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Ghost Towns: Ciudad Juarez Residents Flee New Homes to Escape Drug Prohibition War Violence

Location: 
Ciudad Juárez, CHH
Mexico
Across the border from El Paso, Texas, a mass exodus triggered by a murderous prohibitionist war for drug trafficking routes into the United States has left huge swaths of Ciudad Juarez uninhabited, rocking Mexican home builders and gutting the large industrial city of its upwardly mobile working class. Residents are fleeing many towns along the Mexican border, but the migration is perhaps most acutely felt in Juarez, which until recently was among Mexico's fastest-growing cities, its industrial jobs attracting immigrants from across the country and Central America.
Publication/Source: 
AOL News (US)
URL: 
http://www.dailyfinance.com/story/ghost-towns-ciudad-juarez-residents-flee-new-homes-to-escape-dr/19733204/

Barriers to Ex-Offender Employment Could Cost the Nation at Least $57 Billion

According to a study from the Center for Economic and Policy Research's senior economist John Schmitt, ex-offenders' barriers to employment lowers the nation's employment on average by 1.5 million to 1.7 million workers. Multiply that number by the average output that these workers would be putting into the economy, if they were employed, and the loss totals at least $57 billion, he said. This figure is growing as more of the hundreds of thousands of people put into jail during the prohibitionist war on drugs in the 1980s and 1990s are released.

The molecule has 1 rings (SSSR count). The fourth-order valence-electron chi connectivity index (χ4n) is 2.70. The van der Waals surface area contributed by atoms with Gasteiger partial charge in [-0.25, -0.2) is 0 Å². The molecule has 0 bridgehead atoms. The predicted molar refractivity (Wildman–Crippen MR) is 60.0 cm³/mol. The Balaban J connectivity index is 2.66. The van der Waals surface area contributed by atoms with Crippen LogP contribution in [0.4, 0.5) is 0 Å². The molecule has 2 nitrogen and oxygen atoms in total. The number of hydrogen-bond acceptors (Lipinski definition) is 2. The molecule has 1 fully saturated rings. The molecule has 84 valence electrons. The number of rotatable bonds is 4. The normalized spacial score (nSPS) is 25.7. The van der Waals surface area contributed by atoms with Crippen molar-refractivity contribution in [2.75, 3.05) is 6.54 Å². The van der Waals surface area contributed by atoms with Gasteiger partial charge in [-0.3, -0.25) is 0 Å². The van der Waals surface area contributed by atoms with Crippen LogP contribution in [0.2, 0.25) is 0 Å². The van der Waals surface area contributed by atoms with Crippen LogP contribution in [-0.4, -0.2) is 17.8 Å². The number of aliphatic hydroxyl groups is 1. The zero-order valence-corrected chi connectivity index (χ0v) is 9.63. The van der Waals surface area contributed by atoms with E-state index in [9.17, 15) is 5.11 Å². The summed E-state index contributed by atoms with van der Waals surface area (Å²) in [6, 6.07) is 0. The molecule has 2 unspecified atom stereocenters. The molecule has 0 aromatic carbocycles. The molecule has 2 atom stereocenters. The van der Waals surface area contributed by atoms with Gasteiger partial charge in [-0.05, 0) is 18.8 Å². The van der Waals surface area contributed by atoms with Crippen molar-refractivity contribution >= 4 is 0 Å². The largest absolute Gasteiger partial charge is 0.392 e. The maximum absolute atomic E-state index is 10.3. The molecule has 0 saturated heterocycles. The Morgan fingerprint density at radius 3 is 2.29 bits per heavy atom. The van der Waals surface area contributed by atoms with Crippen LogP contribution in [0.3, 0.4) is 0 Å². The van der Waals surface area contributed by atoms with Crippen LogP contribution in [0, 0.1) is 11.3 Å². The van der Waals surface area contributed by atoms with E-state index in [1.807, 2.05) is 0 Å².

Publication/Source: 
Los Angeles Times (CA)
URL: 
http://latimesblogs.latimes.com/money_co/2010/11/ex-offender-and-employment.html

Hundreds of Mexicans Seek Shelter Near Border from Drug Prohibition War

Location: 
Roma
Mexico
Eleven blocks from the Texas border, hundreds of destitute Mexicans are gathered in a shelter, escaping what they fear is certain death.
Publication/Source: 
The Texas Tribune (TX)
URL: 
http://www.texastribune.org/texas-mexico-border-news/texas-mexico-border/hundreds-of-mexicans-seek-shelter-near-border/

Growth of Ex-Offender Population in United States Is a Dramatic Drag on Economy (Press Release)

For Immediate Release:November 15, 2010
Contact: Alan Barber, (571) 306-2526